Reading series author Jake Adam York dies at 40 (Video and audio)
Dec. 17, 2012 at 6:17 a.m.
Updated Dec. 18, 2012 at 6:18 a.m.
A poet who memorialized martyrs of the civil rights movement, who was a barbecue aficionado and a rising literary heavyweight - Jake Adam York - died suddenly Sunday.
The cause of death has not been confirmed.
York was the last reader in the University of Houston-Victoria's American Book Review fall reading series in November.
Jeffrey Sartain, UHV's English program director, received an email from his department's dean early Monday morning informing him of York's death.
"It's a huge loss to lose a writer at the prime of his career like Jake was," Sartain said while riding home for Christmas through the hills of southern Indiana. "His poetry was focused outwardly, whereas a lot of poetry is inwardly focused. That really made him different."
Shortly before his visit to Victoria, York was awarded $25,000 by the National Endowment for the Arts for poetry.
As part of the ABR, York gave a tearful reading of his poem, "Grace."
"That was my favorite poem he read that day," Sartain said. "His sense of place and community combined with his powerful delivery was very striking."
According to York's website, his stop in Victoria was his last public reading.
Ramapo College of New Jersey was his next scheduled stop, slated for Feb. 18.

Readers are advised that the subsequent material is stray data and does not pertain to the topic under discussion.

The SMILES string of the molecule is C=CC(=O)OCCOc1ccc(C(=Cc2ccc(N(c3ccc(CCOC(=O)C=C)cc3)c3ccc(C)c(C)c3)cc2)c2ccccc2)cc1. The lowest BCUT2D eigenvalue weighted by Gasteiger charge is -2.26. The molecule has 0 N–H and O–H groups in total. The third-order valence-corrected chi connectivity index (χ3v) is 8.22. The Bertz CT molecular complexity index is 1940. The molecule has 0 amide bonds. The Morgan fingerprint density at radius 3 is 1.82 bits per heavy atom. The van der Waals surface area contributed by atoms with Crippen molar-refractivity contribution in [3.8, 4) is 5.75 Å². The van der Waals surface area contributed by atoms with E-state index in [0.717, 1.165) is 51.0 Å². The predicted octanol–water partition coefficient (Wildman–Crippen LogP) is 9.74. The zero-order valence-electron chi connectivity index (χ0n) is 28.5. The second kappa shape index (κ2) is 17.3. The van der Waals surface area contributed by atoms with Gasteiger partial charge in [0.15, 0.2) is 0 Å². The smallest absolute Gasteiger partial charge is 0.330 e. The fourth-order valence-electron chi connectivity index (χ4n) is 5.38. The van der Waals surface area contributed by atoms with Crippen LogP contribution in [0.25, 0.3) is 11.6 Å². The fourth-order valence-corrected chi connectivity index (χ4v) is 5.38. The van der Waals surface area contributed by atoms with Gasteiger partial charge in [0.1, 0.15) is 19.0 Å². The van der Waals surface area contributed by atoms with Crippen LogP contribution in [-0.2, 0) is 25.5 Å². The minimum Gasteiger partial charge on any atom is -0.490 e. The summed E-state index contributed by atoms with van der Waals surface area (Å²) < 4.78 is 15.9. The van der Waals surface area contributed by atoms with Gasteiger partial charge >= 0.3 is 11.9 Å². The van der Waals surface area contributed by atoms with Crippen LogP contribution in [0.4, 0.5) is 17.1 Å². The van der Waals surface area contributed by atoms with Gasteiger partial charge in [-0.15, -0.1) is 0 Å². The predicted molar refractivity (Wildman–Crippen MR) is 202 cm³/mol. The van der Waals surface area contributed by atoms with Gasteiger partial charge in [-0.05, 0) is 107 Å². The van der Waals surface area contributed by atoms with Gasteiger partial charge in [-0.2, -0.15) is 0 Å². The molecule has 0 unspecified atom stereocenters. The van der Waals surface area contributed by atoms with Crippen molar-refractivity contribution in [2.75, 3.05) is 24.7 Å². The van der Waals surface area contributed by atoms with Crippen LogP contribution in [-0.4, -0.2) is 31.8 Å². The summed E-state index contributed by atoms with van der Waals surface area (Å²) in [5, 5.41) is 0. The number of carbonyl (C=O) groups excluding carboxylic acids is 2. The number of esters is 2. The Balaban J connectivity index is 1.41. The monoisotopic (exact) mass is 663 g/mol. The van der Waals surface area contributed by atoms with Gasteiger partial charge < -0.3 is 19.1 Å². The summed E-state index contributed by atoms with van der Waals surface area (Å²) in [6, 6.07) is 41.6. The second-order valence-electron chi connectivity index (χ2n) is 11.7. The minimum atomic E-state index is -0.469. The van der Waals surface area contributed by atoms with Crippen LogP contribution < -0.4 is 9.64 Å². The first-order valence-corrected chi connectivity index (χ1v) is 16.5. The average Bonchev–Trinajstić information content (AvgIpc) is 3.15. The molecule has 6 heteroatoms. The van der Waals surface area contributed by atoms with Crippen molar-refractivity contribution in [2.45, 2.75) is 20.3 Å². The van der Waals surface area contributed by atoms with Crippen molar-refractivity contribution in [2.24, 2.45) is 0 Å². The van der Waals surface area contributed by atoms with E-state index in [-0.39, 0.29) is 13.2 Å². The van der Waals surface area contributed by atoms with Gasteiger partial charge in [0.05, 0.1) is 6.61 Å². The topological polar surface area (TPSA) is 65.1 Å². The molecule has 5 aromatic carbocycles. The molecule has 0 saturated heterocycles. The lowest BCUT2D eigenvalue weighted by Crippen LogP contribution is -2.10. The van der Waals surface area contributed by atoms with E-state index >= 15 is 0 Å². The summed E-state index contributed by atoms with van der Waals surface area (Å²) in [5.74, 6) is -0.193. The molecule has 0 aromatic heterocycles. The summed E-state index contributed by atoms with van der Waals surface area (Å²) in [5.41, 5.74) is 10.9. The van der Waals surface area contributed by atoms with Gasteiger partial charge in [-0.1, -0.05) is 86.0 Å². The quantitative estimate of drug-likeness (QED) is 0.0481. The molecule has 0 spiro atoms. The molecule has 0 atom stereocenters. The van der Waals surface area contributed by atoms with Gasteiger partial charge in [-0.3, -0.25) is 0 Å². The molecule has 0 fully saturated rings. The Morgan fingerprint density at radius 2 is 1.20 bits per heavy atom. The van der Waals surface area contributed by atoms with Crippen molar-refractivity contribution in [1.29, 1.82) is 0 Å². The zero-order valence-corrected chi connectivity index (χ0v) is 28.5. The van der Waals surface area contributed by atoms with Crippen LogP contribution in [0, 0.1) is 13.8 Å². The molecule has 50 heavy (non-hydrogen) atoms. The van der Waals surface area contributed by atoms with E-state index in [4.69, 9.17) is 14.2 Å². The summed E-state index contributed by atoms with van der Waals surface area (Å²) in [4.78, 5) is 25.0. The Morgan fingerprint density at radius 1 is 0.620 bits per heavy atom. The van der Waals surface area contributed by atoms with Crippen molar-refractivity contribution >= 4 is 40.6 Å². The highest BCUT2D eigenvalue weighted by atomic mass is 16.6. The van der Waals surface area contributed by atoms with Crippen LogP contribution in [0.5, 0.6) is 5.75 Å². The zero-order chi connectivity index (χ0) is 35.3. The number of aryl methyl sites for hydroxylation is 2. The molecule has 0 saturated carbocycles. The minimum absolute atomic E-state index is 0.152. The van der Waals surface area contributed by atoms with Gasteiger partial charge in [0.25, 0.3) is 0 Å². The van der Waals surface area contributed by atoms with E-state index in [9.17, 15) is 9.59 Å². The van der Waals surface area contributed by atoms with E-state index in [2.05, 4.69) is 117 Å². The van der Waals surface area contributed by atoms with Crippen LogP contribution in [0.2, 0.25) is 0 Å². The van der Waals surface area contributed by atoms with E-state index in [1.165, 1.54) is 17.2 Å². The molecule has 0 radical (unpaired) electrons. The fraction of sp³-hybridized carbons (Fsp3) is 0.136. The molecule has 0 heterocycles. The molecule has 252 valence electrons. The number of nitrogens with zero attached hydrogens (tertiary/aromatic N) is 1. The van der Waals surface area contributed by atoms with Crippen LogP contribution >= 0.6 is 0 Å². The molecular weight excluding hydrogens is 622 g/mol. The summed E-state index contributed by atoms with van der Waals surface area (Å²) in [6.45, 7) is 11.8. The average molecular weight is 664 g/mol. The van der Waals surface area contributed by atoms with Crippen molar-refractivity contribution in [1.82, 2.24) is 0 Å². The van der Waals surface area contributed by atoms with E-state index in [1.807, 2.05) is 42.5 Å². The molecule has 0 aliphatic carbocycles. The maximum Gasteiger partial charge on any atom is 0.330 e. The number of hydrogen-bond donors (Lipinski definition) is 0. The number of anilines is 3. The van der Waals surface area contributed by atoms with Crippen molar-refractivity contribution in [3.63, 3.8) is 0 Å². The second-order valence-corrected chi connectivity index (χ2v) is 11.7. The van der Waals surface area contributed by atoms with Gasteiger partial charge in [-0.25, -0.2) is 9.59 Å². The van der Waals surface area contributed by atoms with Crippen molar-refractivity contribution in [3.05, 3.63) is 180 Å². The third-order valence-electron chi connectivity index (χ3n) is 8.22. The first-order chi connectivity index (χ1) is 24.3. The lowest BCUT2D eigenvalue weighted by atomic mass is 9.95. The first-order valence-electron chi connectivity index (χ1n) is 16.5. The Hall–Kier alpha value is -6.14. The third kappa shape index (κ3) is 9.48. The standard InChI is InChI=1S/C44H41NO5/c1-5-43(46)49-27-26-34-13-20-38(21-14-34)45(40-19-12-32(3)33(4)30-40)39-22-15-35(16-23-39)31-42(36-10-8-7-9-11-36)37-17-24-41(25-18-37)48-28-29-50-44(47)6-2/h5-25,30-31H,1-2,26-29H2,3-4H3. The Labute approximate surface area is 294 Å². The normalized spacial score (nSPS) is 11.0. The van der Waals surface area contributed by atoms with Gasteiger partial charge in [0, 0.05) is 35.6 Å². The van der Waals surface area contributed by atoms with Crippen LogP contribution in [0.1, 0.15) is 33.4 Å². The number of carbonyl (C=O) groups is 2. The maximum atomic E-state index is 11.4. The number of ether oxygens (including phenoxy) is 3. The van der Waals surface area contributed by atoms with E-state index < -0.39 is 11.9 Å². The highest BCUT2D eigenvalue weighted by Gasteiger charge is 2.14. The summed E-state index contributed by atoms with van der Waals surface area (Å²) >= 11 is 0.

Ember Dooling, St. Joseph High School English teacher, brought students from the private high school to the university readings.
"He was a force of peace so essential in our world," Dooling wrote in a email. "What an honor to have spent time with him."
Sartain said he remembers becoming fast friends with York during his visit to Victoria.
"Several of us went to Mumphord's (Place) for lunch," Sartain said. "We take the writers there to give them a taste of Texas barbecue."
York was the author of three books of poems: "Murder Ballads," winner of the 2005 Elixir Press Prize in Poetry; "A Murmuration of Starlings," winner of the 2009 Colorado Book Award in Poetry and "Persons Unknown."
"It struck me how committed Jake was to his project of memorializing all these civil rights martyrs," Sartain said. "He talked about this being a lifelong project he never expected to finish."